The last festival I just bought all the tickets I wanted at the lowest possible price. This worked out fine for the normal concerts; for the opera it puts you in the nosebleed section, and everyone else seems to have enjoyed the opera more than I did. So this year I went for the ??Bronze Serpent??, which gives you a B class ticket to the opera and 4 concerts. Then I also got some D (lowest) price tickets to a couple of other concerts, and a couple of the unreserved seating late night concerts.

When you’re deciding how much you can afford for tickets, don’t forget that you’ll also want to see some fringe events, not all of which are free, and buy instruments and music at the exhibition.

If the decision is that you can’t afford as many tickets as you want, one possibility is to “volunteer”: They have a complicated system of making sure the less glamorous jobs get covered by making you work a certain number of hours at the exhibition or other daytime events before you get to usher at the concerts or opera. But the ushers do get to see things.

Blogging from the BEMF

The “Boston Early Music Festival”: will be happening from June 11-17, 2007.

If you haven’t been, and you’re at all interested in early music, recorders, instrument making in general, improvisational music, music teaching, or music publishing, you should try it.

There’s an exhibition, where instrument makers from all over the world come and show off what they can do. It’s a particularly good place to buy a recorder — you try them all out in the exhibition hall, and when you’ve decided which ones you’re serious about, you take them into the ladies room and play them and ask the people who come through to help you decide.

Also, all the people who sell music come with lots of stuff you can browse. Many of them give festival discounts, and they all hand out catalogs.

Many of the instrument makers have good players perform short exhibition concerts on their instruments, so if you haven’t heard some of these early instruments, it’s a good opportunity to find out what they sound like. The first exhibition I went to in 1989, I heard Ben Harms demonstrate pipe and tabor, and heard some fine young musicians play Schubert’s ??Der Hirt auf dem Felsen?? with fortepiano and early clarinet.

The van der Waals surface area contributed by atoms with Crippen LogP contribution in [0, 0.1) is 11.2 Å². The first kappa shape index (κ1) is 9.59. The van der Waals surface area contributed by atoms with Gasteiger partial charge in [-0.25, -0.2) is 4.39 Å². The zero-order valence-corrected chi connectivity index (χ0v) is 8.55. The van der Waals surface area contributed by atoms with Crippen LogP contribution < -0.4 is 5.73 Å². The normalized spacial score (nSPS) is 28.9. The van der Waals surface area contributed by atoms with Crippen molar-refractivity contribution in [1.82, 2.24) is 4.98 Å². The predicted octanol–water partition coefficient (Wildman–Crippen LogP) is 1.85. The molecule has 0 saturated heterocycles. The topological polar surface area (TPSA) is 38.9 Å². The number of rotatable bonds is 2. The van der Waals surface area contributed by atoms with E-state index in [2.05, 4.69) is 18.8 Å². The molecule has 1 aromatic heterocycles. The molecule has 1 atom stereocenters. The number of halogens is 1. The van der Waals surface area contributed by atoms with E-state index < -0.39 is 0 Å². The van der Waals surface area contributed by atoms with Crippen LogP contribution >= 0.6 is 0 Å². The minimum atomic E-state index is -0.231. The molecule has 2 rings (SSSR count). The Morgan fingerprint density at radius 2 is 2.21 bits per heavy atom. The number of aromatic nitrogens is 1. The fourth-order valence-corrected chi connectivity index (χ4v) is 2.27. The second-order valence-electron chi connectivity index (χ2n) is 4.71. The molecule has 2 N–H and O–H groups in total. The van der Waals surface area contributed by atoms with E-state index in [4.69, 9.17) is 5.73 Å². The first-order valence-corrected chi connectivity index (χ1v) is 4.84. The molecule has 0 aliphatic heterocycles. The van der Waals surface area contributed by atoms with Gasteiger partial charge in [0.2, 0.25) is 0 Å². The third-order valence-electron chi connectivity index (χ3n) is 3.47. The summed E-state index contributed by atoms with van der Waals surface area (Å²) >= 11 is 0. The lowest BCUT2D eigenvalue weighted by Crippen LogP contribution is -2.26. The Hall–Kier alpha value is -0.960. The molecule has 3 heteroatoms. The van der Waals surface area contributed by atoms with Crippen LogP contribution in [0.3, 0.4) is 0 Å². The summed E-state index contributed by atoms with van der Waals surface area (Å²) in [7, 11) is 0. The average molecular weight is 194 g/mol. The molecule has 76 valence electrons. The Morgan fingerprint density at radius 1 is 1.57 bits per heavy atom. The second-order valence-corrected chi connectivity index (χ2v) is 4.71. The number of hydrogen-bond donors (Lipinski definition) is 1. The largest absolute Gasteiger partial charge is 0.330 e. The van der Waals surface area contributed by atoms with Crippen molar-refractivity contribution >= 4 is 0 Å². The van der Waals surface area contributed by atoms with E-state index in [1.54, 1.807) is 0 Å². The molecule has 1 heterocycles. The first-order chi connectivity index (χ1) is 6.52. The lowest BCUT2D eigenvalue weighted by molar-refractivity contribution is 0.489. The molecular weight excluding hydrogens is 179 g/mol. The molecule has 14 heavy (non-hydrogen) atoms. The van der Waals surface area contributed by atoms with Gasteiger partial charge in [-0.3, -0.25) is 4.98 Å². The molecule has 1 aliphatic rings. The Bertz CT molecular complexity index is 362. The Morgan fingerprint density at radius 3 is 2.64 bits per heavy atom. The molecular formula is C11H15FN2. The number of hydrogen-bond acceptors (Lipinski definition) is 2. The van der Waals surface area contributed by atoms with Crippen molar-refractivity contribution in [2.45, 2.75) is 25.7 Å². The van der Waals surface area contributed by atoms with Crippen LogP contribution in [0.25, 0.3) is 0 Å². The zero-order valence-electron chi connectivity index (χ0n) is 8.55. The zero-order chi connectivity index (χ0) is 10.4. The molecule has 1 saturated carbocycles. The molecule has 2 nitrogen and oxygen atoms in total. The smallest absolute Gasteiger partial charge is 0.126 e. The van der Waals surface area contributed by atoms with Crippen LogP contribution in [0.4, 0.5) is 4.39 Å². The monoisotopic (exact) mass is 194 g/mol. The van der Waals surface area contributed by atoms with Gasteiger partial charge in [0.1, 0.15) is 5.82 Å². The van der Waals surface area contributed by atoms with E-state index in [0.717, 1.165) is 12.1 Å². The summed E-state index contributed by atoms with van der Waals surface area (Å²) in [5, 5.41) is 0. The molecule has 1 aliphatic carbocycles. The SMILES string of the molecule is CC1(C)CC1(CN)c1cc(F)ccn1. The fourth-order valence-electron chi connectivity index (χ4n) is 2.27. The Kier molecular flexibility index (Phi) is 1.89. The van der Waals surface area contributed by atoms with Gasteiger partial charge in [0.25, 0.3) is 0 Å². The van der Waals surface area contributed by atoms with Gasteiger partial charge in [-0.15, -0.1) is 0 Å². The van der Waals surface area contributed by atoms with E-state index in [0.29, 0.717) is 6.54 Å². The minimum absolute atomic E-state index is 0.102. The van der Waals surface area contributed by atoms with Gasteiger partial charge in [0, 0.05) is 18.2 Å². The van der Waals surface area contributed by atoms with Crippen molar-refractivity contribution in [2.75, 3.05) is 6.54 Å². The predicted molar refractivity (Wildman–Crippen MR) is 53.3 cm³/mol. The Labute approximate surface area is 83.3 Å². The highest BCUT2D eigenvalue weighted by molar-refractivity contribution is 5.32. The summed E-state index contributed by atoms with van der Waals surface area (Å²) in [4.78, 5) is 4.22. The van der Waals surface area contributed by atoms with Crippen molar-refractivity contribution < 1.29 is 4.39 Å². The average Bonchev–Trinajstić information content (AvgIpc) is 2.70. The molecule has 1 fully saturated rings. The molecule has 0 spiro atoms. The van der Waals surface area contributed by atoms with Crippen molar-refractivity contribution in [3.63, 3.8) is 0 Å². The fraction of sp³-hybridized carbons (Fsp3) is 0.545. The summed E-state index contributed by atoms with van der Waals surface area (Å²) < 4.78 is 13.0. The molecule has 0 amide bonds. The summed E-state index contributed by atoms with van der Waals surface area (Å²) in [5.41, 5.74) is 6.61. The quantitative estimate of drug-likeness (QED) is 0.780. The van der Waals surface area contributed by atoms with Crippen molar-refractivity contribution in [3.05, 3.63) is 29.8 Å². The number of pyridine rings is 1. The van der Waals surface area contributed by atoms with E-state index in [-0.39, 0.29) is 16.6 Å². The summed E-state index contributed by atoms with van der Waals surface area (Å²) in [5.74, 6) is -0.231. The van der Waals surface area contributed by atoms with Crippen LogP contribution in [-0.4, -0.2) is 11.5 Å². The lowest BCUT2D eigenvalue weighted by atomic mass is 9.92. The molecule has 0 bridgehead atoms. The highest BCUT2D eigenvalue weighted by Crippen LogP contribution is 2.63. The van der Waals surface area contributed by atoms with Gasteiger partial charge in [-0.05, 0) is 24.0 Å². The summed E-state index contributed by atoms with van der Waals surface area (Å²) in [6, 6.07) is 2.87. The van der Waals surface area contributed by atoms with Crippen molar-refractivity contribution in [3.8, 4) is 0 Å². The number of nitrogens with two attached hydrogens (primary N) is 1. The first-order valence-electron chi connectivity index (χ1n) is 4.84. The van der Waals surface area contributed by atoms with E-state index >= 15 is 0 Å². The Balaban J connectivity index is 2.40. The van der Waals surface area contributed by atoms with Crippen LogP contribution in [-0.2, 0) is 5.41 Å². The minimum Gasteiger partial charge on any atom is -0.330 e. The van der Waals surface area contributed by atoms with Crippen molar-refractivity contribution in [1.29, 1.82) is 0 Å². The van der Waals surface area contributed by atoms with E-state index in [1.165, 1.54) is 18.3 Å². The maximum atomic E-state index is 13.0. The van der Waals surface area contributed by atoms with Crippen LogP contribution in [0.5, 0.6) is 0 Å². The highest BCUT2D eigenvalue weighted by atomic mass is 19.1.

Then there are the Fringe Concerts. All the Boston-area professional early musicians, and many from out-of-town find a space near the exhibition and give concerts. I listed some of the things my friends are doing in my “Cantabile post”: a couple of weeks ago.

There are many good teachers among the musicians who come for the festival, so there are Masterclasses, symposia, and panel discussions, which are usually free if you’ve bought a pass to the exhibition.

And finally, there are the official festival concerts and the Opera. These are going to concentrate on French music this year. The opera is ??Psyché?? by Lully. So far my favorite opera (I’ve seen all the BEMF opera productions since 1993) was ??Thesée?? by Lully, so I’m looking forward to this one. The last year they did French, my favorite group was ??Ensemble Clément Janequin??, and they’ll be doing two concerts again this year. And there’s always a recorder and a viol concert. Thiis year the recorder concert is Paul Leenhouts’ group ??The Royal Wind Music??, and the viol concert is Philippe Pierlot, and
Jan Willem Jansen, harpsichord.

They unfortunately don’t always do a brass concert, and this year they aren’t.

I’m going to be blogging about the things I see and do. Comments on what I say are welcome. If you’re attending and would like to be a guest blogger, let me know and I’ll give you an account where you can post your own articles.

[concerts] Camerata Trajectina at BEMF

The concert was all seventeenth century Dutch songs to do with
sailing. The 7-member group had three singers (Soprano, Tenor, and
Baritone), a recorder player, a violin, a bass viol and a lute, who
was also the director. Everybody sang along on the choruses.

That much singing of pretty but often uncomplicated music in a
foreign language could have gotten tedious, but I felt the
arrangements and “staging” were varied enough that I wasn’t bored.

Two songs were sung in English translation. In my opinion these
were among the most effective of the evening. Some leaving audience
members were heard complaining about the slightly accented English,
but I thought the diction was superb, and the songs were much more
effective for not requiring the audience to read along.

The lyrics to one piece were written to be sung to a psalm tune
that has a 6-part polyphonic setting by Sweelinck, so they did it that
way. The result was interesting, but probably not what the sailors
did on deck after a hard day in the rigging.

The instrumental backup was superb, and most of the singing was
very committed to the subject matter. I wish my group could find as
effective a way of presenting our drinking songs.